Jay worked as a graphic designer for digital films and commercials.  His company Rainbow Productions stood on the north side of Indianapolis in the Carmel area a rich man’s haven.  However he could not afford the exuberant cost of living so rented a small apartment on the inner city.  Currently two bodies were buried beneath his house, one a homeless man and the other a player, gang banger.


So far, Jay Devon remained a stranger everywhere he went.  In the city he could easily get lost in the crowds, but this was a risk.  How many red headed killers roamed Cross County?  His SUV was well hidden in a small copse of woods just north of the small town.


Before Jay’s parents died of mysterious gunshot wounds on the south side of Indy, they tried to have him admitted to a mental health center but were told that Jay would simply outgrow his reclusive and oft time violent behavior.  His high school years in Indy were tumultuous to say the least.  After nearly chewing off the arm of his prom date for not providing a blow job, the judicial system sent him away for a brief stay at a detention center.  No one bothered him at the center, too many stories were told of his violent and deluded behavior.


He attended a nearby technical institute and learned how to create digital designs.  Jay loved the job and for three or four years his appetite for violence subsided, but eventually his hunger overwhelmed his love of job.  Thus, the world welcomed Jay Devon another psychopath with a need to kill and laugh about it.




I insisted that I needed to go home to feed Chase who probably by now prepared himself to break the Cardinal rule of no peeing in the house.  I can’t say that I blame him.  If left to myself with no accessible bathroom facilities I no doubt would pee wherever possible.  Sheriff Montclair had other plans for me.  “You stay put Kip.  I don’t really give a rat’s ass about your dog’s urinary tract or his bowel movements.  We need you for a statement.  After Morrison takes your statement you can leave, but as cliché, cliché can be, don’t go too far from your home.”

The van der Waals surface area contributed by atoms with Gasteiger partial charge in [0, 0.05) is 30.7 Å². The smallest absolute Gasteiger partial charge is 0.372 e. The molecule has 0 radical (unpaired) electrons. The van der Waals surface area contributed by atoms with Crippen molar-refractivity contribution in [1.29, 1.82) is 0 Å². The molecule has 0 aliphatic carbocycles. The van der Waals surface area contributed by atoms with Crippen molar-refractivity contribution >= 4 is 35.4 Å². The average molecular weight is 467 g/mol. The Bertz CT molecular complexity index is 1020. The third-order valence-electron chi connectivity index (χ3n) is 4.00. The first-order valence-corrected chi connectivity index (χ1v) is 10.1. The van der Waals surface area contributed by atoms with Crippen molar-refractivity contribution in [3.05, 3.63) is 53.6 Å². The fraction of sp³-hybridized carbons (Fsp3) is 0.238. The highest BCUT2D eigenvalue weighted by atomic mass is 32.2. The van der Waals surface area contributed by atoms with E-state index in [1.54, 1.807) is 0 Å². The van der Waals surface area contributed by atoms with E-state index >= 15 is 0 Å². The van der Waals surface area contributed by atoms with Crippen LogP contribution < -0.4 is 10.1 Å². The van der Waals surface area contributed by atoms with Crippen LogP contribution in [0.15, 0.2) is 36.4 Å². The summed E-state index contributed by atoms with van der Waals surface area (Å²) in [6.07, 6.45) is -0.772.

Morrison decided to take my statement on the bench in front of Saunders’ Bar.  I didn’t care for the questions being asked.  They implicitly gave me the jitters.  “Where were you before you decided to get fuel from Goble’s and if you were somewhere else in town, just where might that be?  Did anyone see you arrive?  Do you know of anyone that might not like you in Five Mile?”


The questions were necessary I guess but nevertheless I felt like a person of interest.  I said as much.  “Deputy Morrison could you be thinking I might have had something to do with this crazy massacre?”


“No, no,” He assured me, “Just standard questions we must ask.  Besides if you did all of this why call the police?”


“Exactly,” I replied yet I was still uneasy about it.


I’m not paranoid but I do care about what’s left of my reputation.  I squeezed myself in the Honda and decided to head home.  All traffic through the little town had been averted and travelers were now trying to figure out how in hell to get home on the secondary routes.  If you know anything about Indiana one wrong turn onto a gravel road could lead you to Siberia or worse.  Out of habit I glanced up and down the empty street.  That’s when I saw something or someone.


Three houses down the street from Saunders I saw a curtain move.  Not unusual right?  I normally would have thought nothing of it, but these weren’t exactly normal times.  It was the hands, hands that were red.  I argued with myself.  They could have been red gloves.  Perhaps they were the hands of…what?  People seldom wear gloves around the house, but someone who decided to use the entire business district of Five Mile as a butcher shop might have red hands.


As my id and ego wrestled with one another over the idea of mentioning it to the sheriff I heard a thump on my side window.